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Grenada Revolution revisited


CAROL MARTINDALE, [email protected]

Grenada Revolution revisited

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ST. GEORGE’S, Grenada – They have now all been released from prison, but as Grenadians today reflect on the events 28 years ago that led to the collapse of the Maurice Bishop government that come to power by the bullet rather than the ballot in 1979, there are still lingering questions about the island’s brief flirtation with that brand of socialism.
“There are still a lot of unanswered questions because those who committed the crime are claiming innocence in many instances,” said Dr. Terry Marryshow, a member of the Maurice Bishop October 19 Martyrs Foundation. 
“Over the years they have also told us that we have never heard the real story and when they get free we will hear that story. They have been free for well over a year now and nobody is yet to tell us what that story is and what new can come out of all of this to make us feel any better.” 
In September 2009, Bernard Coard, who served as deputy to Bishop, and the remaining 13 members of the People’s Revolutionary Government (PRG) and People’s Revolutionary Army (PRA) were released from the Richmond Hill Prison after they were given life sentences for their role in the deaths of Bishop and other close associates. The courts had originally jailed 17 people including Coard’s wife, Phyllis.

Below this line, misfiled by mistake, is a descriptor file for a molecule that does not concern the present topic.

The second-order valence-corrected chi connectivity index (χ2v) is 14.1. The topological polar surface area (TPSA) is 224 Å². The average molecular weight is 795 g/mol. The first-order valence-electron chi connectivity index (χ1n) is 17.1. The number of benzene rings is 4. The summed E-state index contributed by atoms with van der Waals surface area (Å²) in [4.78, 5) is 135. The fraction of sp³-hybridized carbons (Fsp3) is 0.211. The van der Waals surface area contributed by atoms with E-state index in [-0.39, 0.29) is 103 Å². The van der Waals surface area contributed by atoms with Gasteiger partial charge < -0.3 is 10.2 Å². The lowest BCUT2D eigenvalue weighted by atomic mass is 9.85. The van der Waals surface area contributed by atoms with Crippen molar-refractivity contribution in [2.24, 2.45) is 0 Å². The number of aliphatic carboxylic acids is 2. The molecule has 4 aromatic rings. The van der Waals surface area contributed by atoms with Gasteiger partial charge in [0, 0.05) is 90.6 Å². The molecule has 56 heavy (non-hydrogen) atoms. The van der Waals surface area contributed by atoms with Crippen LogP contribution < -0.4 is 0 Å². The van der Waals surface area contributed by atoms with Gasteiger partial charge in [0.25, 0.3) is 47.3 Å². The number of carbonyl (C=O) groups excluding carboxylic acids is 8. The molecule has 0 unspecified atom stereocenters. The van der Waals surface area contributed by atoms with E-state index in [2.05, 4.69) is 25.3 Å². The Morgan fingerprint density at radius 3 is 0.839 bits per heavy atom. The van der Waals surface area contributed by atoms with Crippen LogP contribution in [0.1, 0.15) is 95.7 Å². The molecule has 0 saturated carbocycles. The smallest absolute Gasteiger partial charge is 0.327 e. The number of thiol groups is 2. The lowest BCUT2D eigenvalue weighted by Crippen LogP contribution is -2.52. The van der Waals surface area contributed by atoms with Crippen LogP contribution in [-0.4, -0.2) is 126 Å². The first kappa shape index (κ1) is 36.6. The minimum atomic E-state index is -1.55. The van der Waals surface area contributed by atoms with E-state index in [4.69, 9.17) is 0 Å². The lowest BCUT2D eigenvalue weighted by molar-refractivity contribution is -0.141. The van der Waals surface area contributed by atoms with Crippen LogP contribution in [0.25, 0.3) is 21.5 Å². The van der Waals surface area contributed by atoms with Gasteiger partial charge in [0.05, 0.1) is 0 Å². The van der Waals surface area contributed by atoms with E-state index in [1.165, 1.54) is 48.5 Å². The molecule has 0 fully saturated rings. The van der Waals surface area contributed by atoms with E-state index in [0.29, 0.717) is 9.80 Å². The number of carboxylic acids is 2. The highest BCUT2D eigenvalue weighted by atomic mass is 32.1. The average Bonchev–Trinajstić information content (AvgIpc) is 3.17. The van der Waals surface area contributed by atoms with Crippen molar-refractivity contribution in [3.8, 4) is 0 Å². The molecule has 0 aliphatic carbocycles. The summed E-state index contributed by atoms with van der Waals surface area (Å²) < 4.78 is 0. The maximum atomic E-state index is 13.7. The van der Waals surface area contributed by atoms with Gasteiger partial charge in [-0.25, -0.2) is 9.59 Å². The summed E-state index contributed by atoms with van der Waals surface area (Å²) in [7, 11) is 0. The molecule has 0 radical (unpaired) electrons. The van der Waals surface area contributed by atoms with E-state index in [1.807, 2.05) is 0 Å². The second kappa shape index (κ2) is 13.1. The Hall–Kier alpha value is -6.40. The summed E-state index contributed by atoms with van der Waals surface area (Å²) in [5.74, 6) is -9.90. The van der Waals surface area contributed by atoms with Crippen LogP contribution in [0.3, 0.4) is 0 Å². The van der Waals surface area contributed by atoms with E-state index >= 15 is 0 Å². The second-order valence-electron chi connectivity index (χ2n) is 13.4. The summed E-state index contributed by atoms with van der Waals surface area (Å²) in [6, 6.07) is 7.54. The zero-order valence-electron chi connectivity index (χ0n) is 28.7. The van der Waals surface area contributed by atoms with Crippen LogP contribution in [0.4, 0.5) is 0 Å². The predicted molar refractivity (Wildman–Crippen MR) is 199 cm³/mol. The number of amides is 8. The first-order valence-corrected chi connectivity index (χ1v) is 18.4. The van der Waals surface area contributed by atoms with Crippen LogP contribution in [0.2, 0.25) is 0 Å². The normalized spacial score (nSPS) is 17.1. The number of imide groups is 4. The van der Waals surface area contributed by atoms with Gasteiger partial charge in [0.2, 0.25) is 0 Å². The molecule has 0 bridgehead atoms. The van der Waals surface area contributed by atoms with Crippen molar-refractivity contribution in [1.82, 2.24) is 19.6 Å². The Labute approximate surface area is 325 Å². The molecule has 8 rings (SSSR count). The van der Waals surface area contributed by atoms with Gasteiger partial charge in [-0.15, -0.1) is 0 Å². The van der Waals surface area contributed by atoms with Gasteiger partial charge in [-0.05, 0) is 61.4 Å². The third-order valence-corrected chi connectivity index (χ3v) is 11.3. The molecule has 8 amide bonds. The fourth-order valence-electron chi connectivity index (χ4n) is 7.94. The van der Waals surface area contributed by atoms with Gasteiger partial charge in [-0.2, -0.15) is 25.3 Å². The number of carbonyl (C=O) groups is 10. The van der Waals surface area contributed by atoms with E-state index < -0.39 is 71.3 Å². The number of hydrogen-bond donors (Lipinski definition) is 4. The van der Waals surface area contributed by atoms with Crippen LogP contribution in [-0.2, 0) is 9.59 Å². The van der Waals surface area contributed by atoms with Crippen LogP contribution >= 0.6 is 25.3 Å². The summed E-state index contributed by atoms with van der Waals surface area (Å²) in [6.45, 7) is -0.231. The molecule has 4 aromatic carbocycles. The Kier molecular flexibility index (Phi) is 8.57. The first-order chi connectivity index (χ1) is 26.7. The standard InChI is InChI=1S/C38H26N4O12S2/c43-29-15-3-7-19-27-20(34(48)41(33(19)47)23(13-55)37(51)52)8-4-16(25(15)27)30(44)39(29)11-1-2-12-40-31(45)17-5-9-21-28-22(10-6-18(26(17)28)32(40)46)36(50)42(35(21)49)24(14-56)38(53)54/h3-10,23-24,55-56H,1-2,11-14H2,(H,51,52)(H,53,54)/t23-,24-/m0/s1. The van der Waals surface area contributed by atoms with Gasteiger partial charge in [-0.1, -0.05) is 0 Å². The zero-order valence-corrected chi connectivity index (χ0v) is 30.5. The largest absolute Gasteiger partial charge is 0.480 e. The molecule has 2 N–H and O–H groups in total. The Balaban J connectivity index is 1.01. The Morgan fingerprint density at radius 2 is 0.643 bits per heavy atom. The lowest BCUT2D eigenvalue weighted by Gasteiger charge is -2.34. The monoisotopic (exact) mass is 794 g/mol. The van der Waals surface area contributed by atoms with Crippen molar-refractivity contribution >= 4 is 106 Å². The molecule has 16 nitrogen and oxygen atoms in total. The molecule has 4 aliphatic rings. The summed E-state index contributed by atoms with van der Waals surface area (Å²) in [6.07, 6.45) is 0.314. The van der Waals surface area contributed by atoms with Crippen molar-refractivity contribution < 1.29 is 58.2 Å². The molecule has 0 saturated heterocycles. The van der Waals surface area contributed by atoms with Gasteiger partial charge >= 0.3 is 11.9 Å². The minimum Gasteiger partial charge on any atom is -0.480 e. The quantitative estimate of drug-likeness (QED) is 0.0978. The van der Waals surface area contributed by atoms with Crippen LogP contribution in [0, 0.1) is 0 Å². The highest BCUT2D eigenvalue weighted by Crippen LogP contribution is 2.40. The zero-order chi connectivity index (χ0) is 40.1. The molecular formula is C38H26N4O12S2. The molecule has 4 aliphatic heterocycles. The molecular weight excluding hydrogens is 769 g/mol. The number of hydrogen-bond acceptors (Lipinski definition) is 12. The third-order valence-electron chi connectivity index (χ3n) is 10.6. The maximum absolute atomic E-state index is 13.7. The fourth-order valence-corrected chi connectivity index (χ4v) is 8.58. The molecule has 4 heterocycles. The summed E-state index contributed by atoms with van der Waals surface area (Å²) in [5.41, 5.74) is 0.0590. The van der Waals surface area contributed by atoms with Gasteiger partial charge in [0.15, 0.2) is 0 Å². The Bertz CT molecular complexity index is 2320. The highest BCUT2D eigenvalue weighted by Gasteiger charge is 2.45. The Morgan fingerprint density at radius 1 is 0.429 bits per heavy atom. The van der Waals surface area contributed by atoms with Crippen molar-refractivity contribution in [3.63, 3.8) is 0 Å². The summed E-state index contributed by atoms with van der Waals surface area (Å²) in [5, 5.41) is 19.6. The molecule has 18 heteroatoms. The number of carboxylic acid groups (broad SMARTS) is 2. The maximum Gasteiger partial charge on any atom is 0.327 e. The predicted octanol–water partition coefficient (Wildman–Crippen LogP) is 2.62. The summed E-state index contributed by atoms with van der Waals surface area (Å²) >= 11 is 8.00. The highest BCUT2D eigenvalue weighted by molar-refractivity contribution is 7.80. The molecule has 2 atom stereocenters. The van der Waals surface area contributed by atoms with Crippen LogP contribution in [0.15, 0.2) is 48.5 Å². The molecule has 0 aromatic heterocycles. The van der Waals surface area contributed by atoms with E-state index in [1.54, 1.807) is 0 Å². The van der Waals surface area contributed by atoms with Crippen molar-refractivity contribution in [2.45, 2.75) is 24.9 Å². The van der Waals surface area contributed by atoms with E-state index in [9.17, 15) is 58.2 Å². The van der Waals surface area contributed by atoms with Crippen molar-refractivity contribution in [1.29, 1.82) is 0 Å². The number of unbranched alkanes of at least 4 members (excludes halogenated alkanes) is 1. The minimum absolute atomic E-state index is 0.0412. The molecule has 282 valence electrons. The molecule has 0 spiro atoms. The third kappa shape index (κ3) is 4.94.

“The sentiments that were expressed 28 years ago by the majority of Grenadians you wouldn’t hear those sentiments today. People have grown to recognise and accept what time does,” said Edwin Frank, 53, who was the acting programme manager at Radio Free Grenada when Bishop was killed. 
 “There has been a very slow healing process. Clearly as people mature they realise that the majority of people involved in 1983 were very young, passionate persons who really thought that they could have changed the world and make Grenada a better place.
“It was a very genuine feeling among those who were associated with the revolution that their contribution was in the ultimate interest of the entire population,” said Frank, who now serves as Public Relations Officer of the Grenada Board of Tourism (GBT).
Like Frank, Prime Minister Tillman Thomas believes the healing process is taking hold and that Grenada has learnt a lot from that experience.  
“I believe over the years that we have been able to focus on democracy and building democratic institutions because we see the difficulties we went through it was as a result of the absence of democracy and democratic institutions.